A similar condition to that described already for exists for . For the swept wing/winglet configuration, the maximum yawing coefficient due to winglet deflection was measured at (or / ) for deg at deg. This compares with the yaw moment magnitude generated by aileron deflection of the generic transport aircraft already discussed of  (calculated with a ) or /. However, it should be noted that typical aileron deflection traditionally generates yaw moment apposing the roll manoeuvre (adverse yaw) but with the winglet deflection above the wing plane (rather than below) similar yaw moment magnitudes are produced () but in this case, assisting the turn manoeuvre.
3.2.1. Influence of Re on Static Forces and Moments
With the decision to introduce no artificial boundary layer tripping to the model, a study of the influence of Reynolds number on the static force and moment characteristics was conducted to investigate any changes in the results in this transitional flow regime. Figure 6 shows results at a fixed deg, and most aerodynamic coefficients show some influence with with the possible exception of . , , and all show only small trends with the results for the lowest and highest Reynolds numbers for agreeing to within 2%. For , there is a reasonably coherent influence of Reynolds number with a general magnitude increase with increasing of , 0.0346, and 0.0379 for , , and , respectively. Results for show some organisation for deg, with the higher producing lower magnitudes of pitching moment coefficient; however, this was not evident for deg with the more disordered trend being reestablished. For , the influence of the change in is to increase the effectiveness of the winglet to produce side force for deg with the reverse true for deg. A clear deviation in the general trend is also shown for deg in with results for the lowest showing approximate symmetry before becoming more asymmetric and biased towards winglet up conditions for deg.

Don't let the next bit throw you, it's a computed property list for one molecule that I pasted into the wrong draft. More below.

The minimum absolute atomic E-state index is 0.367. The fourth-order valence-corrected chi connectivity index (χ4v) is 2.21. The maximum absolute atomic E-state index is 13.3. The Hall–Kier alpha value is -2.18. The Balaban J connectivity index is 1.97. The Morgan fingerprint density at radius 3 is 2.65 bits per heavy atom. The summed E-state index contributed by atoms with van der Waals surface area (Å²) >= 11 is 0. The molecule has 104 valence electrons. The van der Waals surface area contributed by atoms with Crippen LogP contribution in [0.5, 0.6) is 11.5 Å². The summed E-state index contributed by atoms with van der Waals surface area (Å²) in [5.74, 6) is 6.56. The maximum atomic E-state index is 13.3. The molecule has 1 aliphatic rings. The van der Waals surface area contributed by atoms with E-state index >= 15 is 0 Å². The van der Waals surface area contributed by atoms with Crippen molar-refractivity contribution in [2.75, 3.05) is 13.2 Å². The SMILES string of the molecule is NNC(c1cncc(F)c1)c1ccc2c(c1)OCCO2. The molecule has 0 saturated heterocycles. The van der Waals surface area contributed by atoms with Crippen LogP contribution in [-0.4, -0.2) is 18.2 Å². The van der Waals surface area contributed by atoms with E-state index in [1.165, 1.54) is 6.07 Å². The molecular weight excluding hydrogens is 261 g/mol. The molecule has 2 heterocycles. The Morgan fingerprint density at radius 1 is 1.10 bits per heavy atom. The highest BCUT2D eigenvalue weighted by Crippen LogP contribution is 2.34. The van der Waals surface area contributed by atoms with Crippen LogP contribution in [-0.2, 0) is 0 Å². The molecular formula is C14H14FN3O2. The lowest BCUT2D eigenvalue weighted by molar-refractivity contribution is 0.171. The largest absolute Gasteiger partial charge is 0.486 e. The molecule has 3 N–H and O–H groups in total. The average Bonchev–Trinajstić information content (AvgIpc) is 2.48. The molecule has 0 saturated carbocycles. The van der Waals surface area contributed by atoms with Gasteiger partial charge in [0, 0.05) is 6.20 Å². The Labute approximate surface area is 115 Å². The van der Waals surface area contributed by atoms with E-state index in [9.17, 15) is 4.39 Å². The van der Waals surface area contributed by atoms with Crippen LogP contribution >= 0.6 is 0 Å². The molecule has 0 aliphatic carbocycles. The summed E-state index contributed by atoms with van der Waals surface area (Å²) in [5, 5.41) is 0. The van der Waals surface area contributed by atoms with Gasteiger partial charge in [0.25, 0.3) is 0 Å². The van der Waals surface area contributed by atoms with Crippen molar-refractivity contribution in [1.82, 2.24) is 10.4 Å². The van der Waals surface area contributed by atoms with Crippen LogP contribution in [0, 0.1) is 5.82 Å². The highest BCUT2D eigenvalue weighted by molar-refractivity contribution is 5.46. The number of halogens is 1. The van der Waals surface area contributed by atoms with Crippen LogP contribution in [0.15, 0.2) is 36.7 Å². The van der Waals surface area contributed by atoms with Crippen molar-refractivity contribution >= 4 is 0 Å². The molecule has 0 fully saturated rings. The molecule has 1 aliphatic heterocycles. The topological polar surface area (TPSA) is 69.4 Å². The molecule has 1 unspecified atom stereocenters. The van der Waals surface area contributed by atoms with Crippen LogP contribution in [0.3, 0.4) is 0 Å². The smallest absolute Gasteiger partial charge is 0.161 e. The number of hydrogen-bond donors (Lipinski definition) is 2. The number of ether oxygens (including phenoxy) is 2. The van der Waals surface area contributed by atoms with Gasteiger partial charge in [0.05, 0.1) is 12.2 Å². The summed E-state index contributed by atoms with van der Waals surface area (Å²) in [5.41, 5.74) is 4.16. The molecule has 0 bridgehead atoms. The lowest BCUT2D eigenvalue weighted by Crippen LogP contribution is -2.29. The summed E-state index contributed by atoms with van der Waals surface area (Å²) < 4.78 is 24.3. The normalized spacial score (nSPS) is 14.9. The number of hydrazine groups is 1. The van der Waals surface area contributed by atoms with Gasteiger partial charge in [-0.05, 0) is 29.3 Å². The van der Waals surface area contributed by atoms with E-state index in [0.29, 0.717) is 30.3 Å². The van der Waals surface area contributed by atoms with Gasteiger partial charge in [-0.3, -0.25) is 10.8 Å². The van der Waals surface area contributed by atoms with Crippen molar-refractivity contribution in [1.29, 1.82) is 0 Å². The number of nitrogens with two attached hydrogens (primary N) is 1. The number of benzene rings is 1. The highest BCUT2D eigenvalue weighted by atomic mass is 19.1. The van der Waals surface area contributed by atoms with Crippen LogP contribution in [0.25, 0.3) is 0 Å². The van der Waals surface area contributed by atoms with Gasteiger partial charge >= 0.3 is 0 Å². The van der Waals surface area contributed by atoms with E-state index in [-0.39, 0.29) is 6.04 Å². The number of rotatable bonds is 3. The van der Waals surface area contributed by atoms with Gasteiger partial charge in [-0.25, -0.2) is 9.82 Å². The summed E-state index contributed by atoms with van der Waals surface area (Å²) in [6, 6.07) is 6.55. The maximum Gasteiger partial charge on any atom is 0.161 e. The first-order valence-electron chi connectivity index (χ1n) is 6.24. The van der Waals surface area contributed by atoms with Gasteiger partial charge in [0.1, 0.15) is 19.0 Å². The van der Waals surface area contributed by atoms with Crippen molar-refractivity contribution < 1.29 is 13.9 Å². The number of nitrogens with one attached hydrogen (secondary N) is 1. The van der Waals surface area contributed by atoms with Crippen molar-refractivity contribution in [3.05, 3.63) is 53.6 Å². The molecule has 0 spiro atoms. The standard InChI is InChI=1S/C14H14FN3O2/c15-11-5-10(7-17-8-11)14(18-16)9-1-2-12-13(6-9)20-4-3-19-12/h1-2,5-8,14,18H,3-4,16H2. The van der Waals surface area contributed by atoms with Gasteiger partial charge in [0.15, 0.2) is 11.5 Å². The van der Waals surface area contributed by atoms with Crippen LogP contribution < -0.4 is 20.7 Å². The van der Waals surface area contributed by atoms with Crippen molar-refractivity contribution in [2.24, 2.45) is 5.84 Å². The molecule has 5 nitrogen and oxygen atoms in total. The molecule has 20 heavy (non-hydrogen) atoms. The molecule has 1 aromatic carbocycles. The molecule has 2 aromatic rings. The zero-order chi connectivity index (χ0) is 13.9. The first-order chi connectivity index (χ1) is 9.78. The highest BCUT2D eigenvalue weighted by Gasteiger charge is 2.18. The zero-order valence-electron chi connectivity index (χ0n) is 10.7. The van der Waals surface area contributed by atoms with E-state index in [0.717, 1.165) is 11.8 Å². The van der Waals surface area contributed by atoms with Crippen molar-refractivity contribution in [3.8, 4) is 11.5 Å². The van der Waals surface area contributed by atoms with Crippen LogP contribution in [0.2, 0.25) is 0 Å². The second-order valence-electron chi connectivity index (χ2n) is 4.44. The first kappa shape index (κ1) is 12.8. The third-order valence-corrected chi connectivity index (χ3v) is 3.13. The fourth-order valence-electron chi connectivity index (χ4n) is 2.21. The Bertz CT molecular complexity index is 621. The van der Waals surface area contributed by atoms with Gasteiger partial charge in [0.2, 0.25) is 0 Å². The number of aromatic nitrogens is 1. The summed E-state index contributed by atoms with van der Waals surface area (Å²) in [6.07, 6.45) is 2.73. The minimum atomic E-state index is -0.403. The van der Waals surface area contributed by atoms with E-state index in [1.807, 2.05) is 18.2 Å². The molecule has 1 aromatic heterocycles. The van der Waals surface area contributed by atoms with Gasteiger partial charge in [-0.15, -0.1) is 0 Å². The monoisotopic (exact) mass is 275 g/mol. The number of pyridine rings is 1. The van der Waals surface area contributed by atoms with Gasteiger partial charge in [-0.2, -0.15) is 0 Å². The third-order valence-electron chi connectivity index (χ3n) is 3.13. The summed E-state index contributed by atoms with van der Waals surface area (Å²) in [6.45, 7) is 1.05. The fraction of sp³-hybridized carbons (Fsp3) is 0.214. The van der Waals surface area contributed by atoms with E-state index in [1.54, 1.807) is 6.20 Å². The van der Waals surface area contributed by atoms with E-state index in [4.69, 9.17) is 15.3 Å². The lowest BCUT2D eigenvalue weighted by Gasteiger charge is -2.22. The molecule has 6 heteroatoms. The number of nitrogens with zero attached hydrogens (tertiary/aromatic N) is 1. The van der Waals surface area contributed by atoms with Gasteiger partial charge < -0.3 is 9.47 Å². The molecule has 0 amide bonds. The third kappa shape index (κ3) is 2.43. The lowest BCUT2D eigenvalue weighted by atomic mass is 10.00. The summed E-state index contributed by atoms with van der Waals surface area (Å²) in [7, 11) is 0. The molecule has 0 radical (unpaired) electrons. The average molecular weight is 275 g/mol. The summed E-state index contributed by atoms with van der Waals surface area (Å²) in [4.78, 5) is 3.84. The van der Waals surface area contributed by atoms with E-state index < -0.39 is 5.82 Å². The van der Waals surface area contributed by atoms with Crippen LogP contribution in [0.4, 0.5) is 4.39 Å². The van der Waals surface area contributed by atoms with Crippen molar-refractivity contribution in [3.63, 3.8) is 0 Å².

3.3. Wing/Winglet Surface Pressures
To explore further the capabilities of the wing/winglet combination at generating control forces and moments described in the previous section, both the surface pressure measured and the change in surface pressure with winglet deflection on the upper surface of the starboard wing/winglet combination are presented in Figures 7–9. On first inspection, the baseline results at both angles of attack (Figure 7) show successive minimum peaks toward the leading edge of the model reducing to near towards the trailing edge of the wing. At stations 20 (), 25 () and 37 (), which were located in close proximity to the trailing edge, surface pressures indicated small positive values indicating the influence of the reflex trailing edge profile used on the surface pressures creating the nose-up pitching moment shown in Figure 4 and discussed in Section 3.2. At the spanwise station most inboard for = 8 deg, the peak in the minimum pressure was found to occur at station 2 with moving to at station 14 to the maximum negative pressure measured (station 32) of . This level of negative pressure coefficient was generally maintained on the winglet itself as well (—station 38, —station 50), which would be expected as the chosen wing configuration was untwisted (wingtip, more heavily loaded). At station 32, located just prior to the wing/winglet interface juncture toward the leading edge, the magnitude of the peak was found to be more than 11% higher than that found from the nearest neighbour (station 26 with ) suggesting the existence of a local area of flow acceleration resulting (most probably) from interaction between the oncoming flow and the inboard, leading edge face of the interface support at mm. This area of increased suction at this spanwise and chordwise location was also found for the case of deg; however, at this angle of attack, the minimum pressure magnitude was found to be significantly enhanced with a .